Title: Love*Com the Movie
Starring: Ema Fujisawa, Teppei Koike, Shosuke Tanihara, Nami Tamaki, Yuske Yamazaki, Hiro Mizushima, Risa Kudo, Nankai Candies, All Hanshin Kyojin, Masanori Hata
Directed by: Kitaji Ishikawa
Based on the series by Aya Nakahara
Format: Anamorphic, Color, Dolby, NTSC, Widescreen
Studio: VIZ Pictures
May Contain Spoilers
Risa Koizumi is the tallest girl in her class, and Atsushi Otani is the shortest guy. Having been cruelly rejected by shorter guys because of her height, Risa has vowed to only fall for a taller guy. Otani has also been turned down by girls because of his diminutive height. The two discover that they share similar interests, and their friendship grows as they are constantly thrown in each other’s company. Risa slowly falls in love with Otani, but does she have to courage to confess her feelings? Will the school’s most unlikely couple ever get together?
I enjoyed this colorful, frantic version of Lovely Complex, and thought the cast was great. Ema Fujisawa was particularly good as Risa, and Teppei Koike portrayed the incredibly dense Otani convincingly. Nami Tamaki was wonderful as Nobu, providing some biting advice for Risa, while Risa Kudo and Hiro Mizushima made a cute, slightly dorky couple as Chiharu and Suzuki. I absolutely loved Shosuke Tanihara as Kuniumi Maitake, and wished just one of my teachers had been as cool as he. The dialog snapped back and forth between the leads, and was painfully obvious to everyone but Risa and Otani that they are perfectly suited for each other.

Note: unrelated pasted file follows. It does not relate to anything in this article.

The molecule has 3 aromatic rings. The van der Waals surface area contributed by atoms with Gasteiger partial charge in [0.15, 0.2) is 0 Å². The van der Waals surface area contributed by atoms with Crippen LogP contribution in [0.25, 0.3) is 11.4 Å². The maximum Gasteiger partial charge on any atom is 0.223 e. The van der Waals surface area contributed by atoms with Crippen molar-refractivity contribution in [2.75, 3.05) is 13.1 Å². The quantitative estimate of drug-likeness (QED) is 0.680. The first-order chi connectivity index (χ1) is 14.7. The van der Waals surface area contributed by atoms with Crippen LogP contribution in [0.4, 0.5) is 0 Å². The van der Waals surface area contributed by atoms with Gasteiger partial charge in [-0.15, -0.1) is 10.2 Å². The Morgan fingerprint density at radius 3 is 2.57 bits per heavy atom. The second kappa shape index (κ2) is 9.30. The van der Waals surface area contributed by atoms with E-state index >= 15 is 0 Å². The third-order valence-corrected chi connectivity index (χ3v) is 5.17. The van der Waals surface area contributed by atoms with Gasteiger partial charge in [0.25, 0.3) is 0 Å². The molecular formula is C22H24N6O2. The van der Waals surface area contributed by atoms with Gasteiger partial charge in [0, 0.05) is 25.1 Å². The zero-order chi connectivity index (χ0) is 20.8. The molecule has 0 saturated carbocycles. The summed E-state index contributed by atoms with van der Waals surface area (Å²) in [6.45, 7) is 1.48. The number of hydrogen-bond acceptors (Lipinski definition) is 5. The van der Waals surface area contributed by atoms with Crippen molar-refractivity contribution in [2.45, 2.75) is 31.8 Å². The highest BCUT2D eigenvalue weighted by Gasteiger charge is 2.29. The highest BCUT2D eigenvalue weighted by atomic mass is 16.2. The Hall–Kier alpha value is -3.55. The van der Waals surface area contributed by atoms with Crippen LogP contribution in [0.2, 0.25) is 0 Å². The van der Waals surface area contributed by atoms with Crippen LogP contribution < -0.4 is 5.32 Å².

The sets were bright and colorful, especially Risa’s room. The festival scenes were visually appealing, as Risa agonizes about whether or not to tell Otani that she’s fallen in love with him. Scooping goldfish, stuffing their faces with junk food, and posing for pictures in front of a massive wall of pinwheels, the cheerful backdrop was at odds with Risa’s indecisiveness. As fireworks blossom above them, she finally musters the courage to bare her feelings to Otani, only to have them brushed aside as a joke. Yes, Risa certainly isn’t attracted to his high IQ.
The movie follows the basic framework of the manga, at least as far as I have read (Vol 4), meandering here and there to provide a story better suited to the screen. My favorite parts of the manga were included, including the Christmas Umibozu concert, the less than successful declaration of love, and the rickshaw ride during the school trip. Added was Risa’s older sister, an incredibly bizarre character who is constantly invading her room and taking over her TV to watch her favorite show, “Hello, Girlfriend,” while munching away at a bag of chips.
Things got a little bogged down near the end of the movie. After the introduction of the new assistant homeroom teacher, the dreamy Maitake, Otani has some unexpected competition for Risa’s affections. Tall and handsome, Maitake bears a striking resemblance to Kane, a character from Risa’s favorite visual novel. He soon as a swarm of fan girls drooling over him and cheering him on as the new coach of the basketball team. Otani’s jealousies are finally kicked into overdrive as he watches Risa’s adoration of Maitake. In an effort to win back her attention, he challenges the much taller Maitake, a national basketball champion, to a 3 on 3 match, hoping to humiliate him in front of Risa. I thought the basketball segment dragged on for far too long and it really slowed the momentum of the movie.
Review copy provided by VIZ Pictures